Therefore Jesus becomes human in order to die on the cross. As a human being, he can die. And as God he is able to pay the infinite debt we had no ability to pay. The resurrection demonstrates that God accepts Jesus’ payment. And finally, to the extent it’s considered at all, the coming of the Holy Spirit on Pentecost marks the seal on that payment. It cannot be revoked.

Beyond its overly simplistic nature — reality, not to mention God, isn’t that simple — the fundamental problem with that particular narrative is that it omits most of the actual narrative of Scripture. It distorts the shape of that narrative significantly in an attempt to make it somehow fit within the confines of the above framework. Even the climax of Romans, the text in which much of this modern evangelical narrative tries to root itself, loses its context and thus most of its meaning. What should be the climax of the text of Romans becomes a parenthetical discussion. The Gospels themselves tend to be reduced to narratives that exist almost solely to establish the historical setting for the Passion of Christ.

However, the creation narratives are  in reality followed by the narrative of Genesis 4-11. There are varying ways to read these texts. I’ve found some intriguing insights at Just Genesis and if you are interested in such things commend that site to you. I’ve heard Scot McKnight describe Genesis 4-11 as “the adventures of dumb and dumber” and in some ways that seems like an apt summary description to me. But this narrative ends at Babel. That should not be overlooked. Instead of one people with one God, humanity consists of many peoples and nations with many gods. And this is the ancient state of man.

And though it’s a bit of an aside, that brings us to an important point regarding most of human history. Those of us in the modern West are highly conditioned today to regard faith or religion as an individual, private choice that each person must make for themselves over the course of their lives. But that image does not describe most of humanity. In the ancient world (and still to some extent in many parts of the world today) gods were largely tied to place and/or people groups and nations. If you were born in a particular place to certain parents, then your god or gods were largely determined by your birth. That was never an absolute, of course. From time to time, people did shift from one religion to another. And, of course, new religions did arise (though they too quickly became tied to some people or place).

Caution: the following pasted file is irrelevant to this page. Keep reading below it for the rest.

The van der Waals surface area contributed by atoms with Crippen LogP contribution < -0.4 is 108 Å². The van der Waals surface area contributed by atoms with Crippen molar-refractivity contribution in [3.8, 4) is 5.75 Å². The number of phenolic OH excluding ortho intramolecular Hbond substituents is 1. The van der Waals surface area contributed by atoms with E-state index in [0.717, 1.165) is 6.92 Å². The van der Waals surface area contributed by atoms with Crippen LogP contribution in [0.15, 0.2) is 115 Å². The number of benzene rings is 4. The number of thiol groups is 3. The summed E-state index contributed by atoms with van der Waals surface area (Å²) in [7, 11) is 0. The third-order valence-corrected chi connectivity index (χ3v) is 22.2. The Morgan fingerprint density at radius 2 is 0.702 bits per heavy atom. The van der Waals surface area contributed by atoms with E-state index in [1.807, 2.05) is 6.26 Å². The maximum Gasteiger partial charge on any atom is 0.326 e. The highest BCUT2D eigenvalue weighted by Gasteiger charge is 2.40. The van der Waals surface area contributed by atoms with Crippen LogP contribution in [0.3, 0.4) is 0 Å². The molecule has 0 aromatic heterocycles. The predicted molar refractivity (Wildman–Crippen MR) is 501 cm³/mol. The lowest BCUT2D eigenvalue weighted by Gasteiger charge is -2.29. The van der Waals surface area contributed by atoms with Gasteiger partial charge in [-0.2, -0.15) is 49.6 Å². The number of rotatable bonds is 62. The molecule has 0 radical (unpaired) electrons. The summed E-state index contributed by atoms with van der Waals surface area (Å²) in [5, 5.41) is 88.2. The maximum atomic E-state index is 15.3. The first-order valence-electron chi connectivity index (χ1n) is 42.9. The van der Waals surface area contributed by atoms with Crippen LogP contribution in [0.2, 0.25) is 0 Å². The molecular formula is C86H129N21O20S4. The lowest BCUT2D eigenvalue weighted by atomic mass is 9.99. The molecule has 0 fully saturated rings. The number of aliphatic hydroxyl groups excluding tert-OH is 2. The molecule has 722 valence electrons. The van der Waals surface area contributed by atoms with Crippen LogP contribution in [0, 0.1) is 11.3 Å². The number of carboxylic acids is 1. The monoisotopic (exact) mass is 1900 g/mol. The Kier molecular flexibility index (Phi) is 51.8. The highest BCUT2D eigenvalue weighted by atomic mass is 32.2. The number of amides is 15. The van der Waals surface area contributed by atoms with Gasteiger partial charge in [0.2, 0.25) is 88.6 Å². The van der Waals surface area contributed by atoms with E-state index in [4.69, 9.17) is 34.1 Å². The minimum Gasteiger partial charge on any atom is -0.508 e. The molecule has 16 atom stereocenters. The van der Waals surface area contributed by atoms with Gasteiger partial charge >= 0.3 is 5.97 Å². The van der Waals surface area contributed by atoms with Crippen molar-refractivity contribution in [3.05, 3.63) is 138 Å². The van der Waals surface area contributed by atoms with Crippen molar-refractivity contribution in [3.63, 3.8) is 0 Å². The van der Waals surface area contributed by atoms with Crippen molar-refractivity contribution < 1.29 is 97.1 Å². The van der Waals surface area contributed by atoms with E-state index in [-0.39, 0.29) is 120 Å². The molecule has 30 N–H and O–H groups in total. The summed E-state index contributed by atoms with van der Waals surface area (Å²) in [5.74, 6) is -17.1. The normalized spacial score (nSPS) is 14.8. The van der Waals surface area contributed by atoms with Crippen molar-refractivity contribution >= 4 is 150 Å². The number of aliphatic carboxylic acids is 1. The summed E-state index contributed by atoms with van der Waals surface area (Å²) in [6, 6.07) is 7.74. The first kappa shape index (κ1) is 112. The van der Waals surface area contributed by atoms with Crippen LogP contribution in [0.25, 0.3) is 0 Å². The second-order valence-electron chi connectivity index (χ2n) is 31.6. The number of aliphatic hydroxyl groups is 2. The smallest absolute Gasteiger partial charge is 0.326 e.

Household gods (like we see in some of the early scriptures) were tied to the household and moved with the household. But if the gods were taken or if you left the household, then those gods were now removed from you and you needed other gods. It’s a very different lens for interpreting reality and if you try to read our Holy Scriptures through the modern, highly individualized spiritual lens, you will misread them.

If you have not read and understood one aspect of Pentecost as the healing of Babel, then I would suggest that you have missed an important part of the arc of the story of God and man. In fact, you may be too focused on the question of guilt and forgiveness and not enough on the themes of healing and restoration. I would suggest that the latter are actually more central to the narrative of the Holy Scriptures than the question of guilt. We’ll continue to explore the narrative arc of scripture tomorrow.

Original Sin 8 – Job

Posted: March 1st, 2010 | Author: | Filed under: Original Sin | Tags: , , , , , , , | Comments Off on Original Sin 8 – Job

In this post I want to turn to Job. It’s probably the oldest text in our Holy Scriptures and it has always been fascinating to me. I don’t think modern Christians spend enough time with this ancient poem or song (which is the form in which much oral tradition was preserved). For that is its literary form and it has always felt to me a lot like other ancient texts in this genre. Maybe that’s one of the reasons I like it so much. It’s one of the relatively few texts with which I immediately felt at home, as it were. (John’s gospel, by contrast, was at once almost comfortable on the one hand and deeply disturbing on the other.)

Sometimes people try to trot out Job in discussions of theodicy (the problem of evil). But that’s not really what Job is about. And that’s good, actually, because Job never actually gets the answer for why evil happens to righteous people and evil people often flourish. He does get the chance to ask God directly at the end, but he never does so. And God never answers that question. No, there are a lot of themes going on in Job, but that’s not one of them.

Obviously, I can’t explore all the themes in Job in a single post. And most of them don’t have much to do with the topic of this series. Still, I urge you to go back, read Job, and look for prefigurations of the Incarnation, Passion, and Resurrection of Jesus. They are very much present in this earliest of works. In fact, this is fundamentally a narrative of resurrection. I know we tend to leap to the Psalms and to Isaiah for such things. But take some time to suss them out in Job as well. It’s worth the time and effort.